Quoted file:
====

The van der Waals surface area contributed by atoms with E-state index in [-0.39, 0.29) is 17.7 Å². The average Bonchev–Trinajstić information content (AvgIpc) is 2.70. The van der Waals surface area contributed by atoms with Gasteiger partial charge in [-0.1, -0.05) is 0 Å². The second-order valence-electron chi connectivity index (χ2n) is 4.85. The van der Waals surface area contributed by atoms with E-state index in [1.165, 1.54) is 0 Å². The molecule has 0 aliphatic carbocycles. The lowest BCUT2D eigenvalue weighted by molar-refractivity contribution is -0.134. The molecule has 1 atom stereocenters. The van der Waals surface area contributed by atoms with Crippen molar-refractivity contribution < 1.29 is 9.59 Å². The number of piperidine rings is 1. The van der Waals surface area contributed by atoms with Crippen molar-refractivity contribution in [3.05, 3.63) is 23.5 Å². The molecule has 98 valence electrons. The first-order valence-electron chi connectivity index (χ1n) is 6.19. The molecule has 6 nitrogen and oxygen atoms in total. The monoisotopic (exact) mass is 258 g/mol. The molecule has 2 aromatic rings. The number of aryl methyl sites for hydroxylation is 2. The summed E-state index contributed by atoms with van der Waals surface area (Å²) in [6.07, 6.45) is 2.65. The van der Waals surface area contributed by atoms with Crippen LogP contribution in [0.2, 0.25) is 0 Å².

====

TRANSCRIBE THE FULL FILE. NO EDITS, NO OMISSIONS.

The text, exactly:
The van der Waals surface area contributed by atoms with E-state index in [-0.39, 0.29) is 17.7 Å². The average Bonchev–Trinajstić information content (AvgIpc) is 2.70. The van der Waals surface area contributed by atoms with Gasteiger partial charge in [-0.1, -0.05) is 0 Å². The second-order valence-electron chi connectivity index (χ2n) is 4.85. The van der Waals surface area contributed by atoms with E-state index in [1.165, 1.54) is 0 Å². The molecule has 0 aliphatic carbocycles. The lowest BCUT2D eigenvalue weighted by molar-refractivity contribution is -0.134. The molecule has 1 atom stereocenters. The van der Waals surface area contributed by atoms with Crippen molar-refractivity contribution < 1.29 is 9.59 Å². The number of piperidine rings is 1. The van der Waals surface area contributed by atoms with Crippen molar-refractivity contribution in [3.05, 3.63) is 23.5 Å². The molecule has 98 valence electrons. The first-order valence-electron chi connectivity index (χ1n) is 6.19. The molecule has 6 nitrogen and oxygen atoms in total. The monoisotopic (exact) mass is 258 g/mol. The molecule has 2 aromatic rings. The number of aryl methyl sites for hydroxylation is 2. The summed E-state index contributed by atoms with van der Waals surface area (Å²) in [6.07, 6.45) is 2.65. The van der Waals surface area contributed by atoms with Crippen LogP contribution in [0.2, 0.25) is 0 Å².